So 1 o’clock rolls around, cueing me to head over to Shackleford for my final class: Economics. Leaving means hugging the railing as I walk one step at a time down the front steps of Hooper again. We work with the production possibility frontier and discuss how a theoretical kidney market would work. After class, I go back to my dorm and unpack my schoolwork. Before I get too comfortable, my older brother Gary (MSMS ‘18) sends a text letting me know he is leaving for the airport soon. He is on his way back to Boston after hanging around Columbus/Starkville for a week. So I go back out into the cold to say farewell, since I wouldn’t be seeing him again until summer break.

Wannabe Athlete Hours

I return to my room to get some work done before I have to leave again. I check my emails for the twentieth time (don’t worry, it actually becomes second nature to check them), reply to some, and check off the day’s to-do list. The academic day is now over, meaning it’s time for meetings and sports practices. Lately, it’s been a mix of the two every day, but today: tennis conditioning. Oh, I can already feel my muscles tearing.

Hua Chen
Smile through the pain, right?

For some odd reason, I take the stairs again– why do I do this to myself? –and fill my water bottle up. Because the email from our coach says to meet at the gym, I figure we won’t be needing our racquets. But, as other girls walk past me and the water fountain, they carry their racquets. Just in case, I ask a friend to run up with my key to get my roommate’s racquet; I don’t own one, but what are roommates for, right? I’m only kidding…kind of. So I sign out on wellness and lug myself to the Stark Recreation Center with several other teammates, and we get started right away. I was right, by the way; we don’t need the racquets. I have been here to play table tennis, to splash around in the pool and maybe lift a couple 5-lb weights to dub myself part of #swolepatrol, but I have yet to do what I’m about to.

Coach Jon instructs us to run for 20 minutes, do 100 sit-ups and do 25 push-ups. Because the treadmills are full, we start with the sit-ups and push-ups. Despite how much pain I am already in, I push through it and complete them right when a treadmill opens up. I hop on and start right away, but because of the soreness, I rotate between running 5.5 mph and speed-walking at 4.0 mph. When my twenty minutes are up, cheeks are flustered and forehead is dripping, I gulp down some water and head over to the weights where a couple others were squatting. Having only ever squatted once, Hailey spots me as I hold the bar (yes, just the bar) across my shoulders.

I have not worked out this consistently since the first few weeks of school. It’s important to stay physically healthy, but sometimes your mental health should be prioritized. Despite how much I complain, and will continue to complain, I am definitely glad I am choosing to do sports this semester.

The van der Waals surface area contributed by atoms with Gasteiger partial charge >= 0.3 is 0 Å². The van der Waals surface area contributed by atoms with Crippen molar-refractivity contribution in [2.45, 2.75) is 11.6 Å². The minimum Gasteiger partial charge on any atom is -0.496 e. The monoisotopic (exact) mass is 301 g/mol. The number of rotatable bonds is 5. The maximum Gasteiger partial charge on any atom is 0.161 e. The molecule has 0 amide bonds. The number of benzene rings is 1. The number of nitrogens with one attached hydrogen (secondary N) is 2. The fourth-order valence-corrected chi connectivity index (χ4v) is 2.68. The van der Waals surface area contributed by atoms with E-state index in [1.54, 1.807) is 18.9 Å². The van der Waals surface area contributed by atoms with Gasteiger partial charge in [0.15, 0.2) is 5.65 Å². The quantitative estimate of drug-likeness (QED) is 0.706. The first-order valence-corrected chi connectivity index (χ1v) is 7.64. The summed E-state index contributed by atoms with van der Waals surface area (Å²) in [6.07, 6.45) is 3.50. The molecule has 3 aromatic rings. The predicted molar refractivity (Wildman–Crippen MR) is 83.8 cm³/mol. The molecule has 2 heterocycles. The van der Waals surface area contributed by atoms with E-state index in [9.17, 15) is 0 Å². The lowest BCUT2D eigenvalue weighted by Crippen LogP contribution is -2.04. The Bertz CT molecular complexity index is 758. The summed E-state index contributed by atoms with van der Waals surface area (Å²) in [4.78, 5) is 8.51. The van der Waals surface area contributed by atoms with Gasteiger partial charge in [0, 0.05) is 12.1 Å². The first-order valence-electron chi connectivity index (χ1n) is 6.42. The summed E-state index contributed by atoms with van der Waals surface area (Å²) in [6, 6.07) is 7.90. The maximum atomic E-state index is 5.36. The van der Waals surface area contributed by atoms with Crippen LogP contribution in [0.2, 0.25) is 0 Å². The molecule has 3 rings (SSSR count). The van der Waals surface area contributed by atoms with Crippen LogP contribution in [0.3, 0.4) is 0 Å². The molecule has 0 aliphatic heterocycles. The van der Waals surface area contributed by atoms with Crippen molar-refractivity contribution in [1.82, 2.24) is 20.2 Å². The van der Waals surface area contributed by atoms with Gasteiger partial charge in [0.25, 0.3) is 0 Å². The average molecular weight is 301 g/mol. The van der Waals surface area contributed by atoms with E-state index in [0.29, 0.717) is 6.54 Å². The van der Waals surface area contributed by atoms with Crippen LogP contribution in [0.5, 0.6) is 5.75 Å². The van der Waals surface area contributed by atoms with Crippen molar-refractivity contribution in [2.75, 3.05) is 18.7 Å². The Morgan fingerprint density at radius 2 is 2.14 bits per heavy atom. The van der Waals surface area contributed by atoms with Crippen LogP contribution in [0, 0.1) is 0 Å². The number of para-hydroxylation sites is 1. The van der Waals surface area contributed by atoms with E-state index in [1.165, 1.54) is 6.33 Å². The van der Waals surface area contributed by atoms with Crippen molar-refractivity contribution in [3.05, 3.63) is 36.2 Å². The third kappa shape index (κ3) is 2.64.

My sweat immediately evaporates when I step foot back outside. I take my third and final trip to the cafeteria. By now, the sun has set, causing my long, strenuous journeys across campus (not really) to become more of a struggle. My basically broken legs are enough, but my carelessness for warm clothing is not a nice addition. Once I’m back in the comfort of my own room around 6 o’clock, I continue documenting my day, update my bullet journal, and start my trigonometry homework. Three questions in, and I’m lost. So, naturally, I push it off for later — yikes.

Wrapping Up the Day

Rachel Zheng
I listen to audiobooks on YouTube so often, I find them in my recommended.

The junior class officers then meet up in Goen lobby to further discuss prom details. After a productive hour-long meeting, we all head back to our rooms for room check at 10:30. I take that long overdue shower, make myself a small parfait and talk with some friends for a little bit. Once they leave and the room is quiet again with just my roommate and me, I pull out the remainder of the trigonometry worksheet from earlier and The Awakening to finish up the remainder of my homework.

Today was an early finish for me, but I can’t ever say for sure when I’ll sleep. My sleep routine isn’t the most consistent. Sometimes I turn in before room check. Other nights, I stay up with the night crickets.

Final Thoughts

It’s been a long day, and by writing this blog, I was more aware of how I was spending my time throughout the day. This has definitely allowed me to sit and reflect. To me, life at MSMS is like living in a big city. There are always so many things to do, and you want to make time for it all. We scurry to accomplish the most by taking advantage of all the opportunities we find here. And sometimes, stopping to take a breath can be enlightening.